It’s not enough for business leaders to merely be “the man (or woman) behind the curtain” anymore.
In a world that’s rapidly becoming more technology driven, managers and executives must put in extra effort to create human relationships with their people — connections that are necessary for any organization to thrive in a complex and competitive marketplace.
The more your business is centered around artificial intelligence, robotics or other digital technologies, the more effort you have to make to be human and to create human relationships, to pry people away from their smartphones, to have face-to-face conversations, to appreciate people and to be honest.
Sure, digital awareness skills and abilities are important, but the more tech-focused we get, the more human leadership there has to be. Otherwise you’re just “behind the curtain.” Plenty of executives lead that way anyway, but in this environment you have to take greater steps to be more real — and effective — than the Wizard of Oz.
These are three behaviors that will help leaders make more meaningful connections with their people.
- Be trustworthy and fair. Whether your people see you regularly in person or you stay “behind the curtain,” your team has to be able to trust that what you say is the truth. That doesn’t necessarily mean you always share everything you know, but everything you do say has to be true. If you can’t share an answer to a question or some other information for a legal or strategic reason, then be upfront about that. Don’t make something else up, dance around it or shade the truth. You could say something like: “Because of FCC rules, because of a board vote, because of competitive pressures, I can’t go into this right now, but rest assured we are working on it and at the appropriate time we’ll share everything you need to know and everything you want to know.” When you speak you should tell the truth, and if the truth changes you should go back to your people and explain why.
- Be personal and approachable. The second vital behavior for leaders is that even if you stay “behind the curtain” and all anybody sees is the smoke and the floating face of the “wizard,” you still have to figure out how to be personable and approachable. Your people still need to feel that you’re a human being — and that they’re being treated as human beings. That means if you bump into each other in the hallway, you stop, look him or her in the eye and talk directly to that person. Don’t look down at your mobile device, mumble something and keep going. Don’t be that leader who’s going to the penthouse 40 floors up but doesn’t say anything in an elevator full of employees. If you struggle to make human connections with your team, consider holding office hours in the cafeteria two times a month for a few hours and announcing it to your team by offering to chat or answer questions. Maybe just two people will show up the first time. But the next time four people will attend, then eight. Before long you will have made real strides in changing the vibe in your organization.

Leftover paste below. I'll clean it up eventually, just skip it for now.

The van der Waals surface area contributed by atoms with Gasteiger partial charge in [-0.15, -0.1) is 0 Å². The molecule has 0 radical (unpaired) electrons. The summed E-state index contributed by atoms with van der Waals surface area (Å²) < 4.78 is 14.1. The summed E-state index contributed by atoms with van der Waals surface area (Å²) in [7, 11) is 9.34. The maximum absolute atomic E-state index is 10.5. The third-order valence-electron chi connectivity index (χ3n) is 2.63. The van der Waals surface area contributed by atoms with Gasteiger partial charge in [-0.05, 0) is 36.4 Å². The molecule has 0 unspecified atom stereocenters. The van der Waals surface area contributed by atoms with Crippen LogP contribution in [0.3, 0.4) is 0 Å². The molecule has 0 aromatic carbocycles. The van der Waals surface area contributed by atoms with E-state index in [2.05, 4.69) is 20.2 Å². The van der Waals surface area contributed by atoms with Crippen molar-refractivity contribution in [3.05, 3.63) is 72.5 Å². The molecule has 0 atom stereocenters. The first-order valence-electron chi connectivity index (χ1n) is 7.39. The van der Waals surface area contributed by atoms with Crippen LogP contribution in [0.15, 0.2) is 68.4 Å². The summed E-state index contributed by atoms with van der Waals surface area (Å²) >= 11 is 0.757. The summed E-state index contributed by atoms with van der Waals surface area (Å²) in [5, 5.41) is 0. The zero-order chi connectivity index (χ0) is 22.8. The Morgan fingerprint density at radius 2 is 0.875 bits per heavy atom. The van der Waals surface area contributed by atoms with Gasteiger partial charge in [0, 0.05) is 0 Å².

- Provide and acknowledge meaning. This can be a hard one for baby boomers, who, broadly speaking, are often happy just to have a job. But today’s reality is that there are younger generations in the workforce who, while certainly happy to have a job, care more about the values that they hold and the meaning they derive from their work than previous generations have. In this case, the CEO will rarely be the person who regularly acknowledges meaning for low-level employees, but they can still do it periodically. Managers, however, can absolutely help in this regard by building this behavior into their regular interactions with direct reports. These acknowledgments of meaning can take place in performance conversations, weekly catch-ups or conference calls. They could be as simple as saying “Here’s how the work that you’re doing ties to our mission. Here’s how the work that you are doing is enabling our customers to do X, Y and Z. Here’s how what you’re doing, Bob, is moving this project forward exponentially.” Everybody wants to know that what they’re doing is not only important and appreciated, but fits in with the values and the mission of the company.
Increasingly complex times demand dynamic leadership, which calls upon business leaders to step out from behind the curtain and connect with their people on a genuine human level.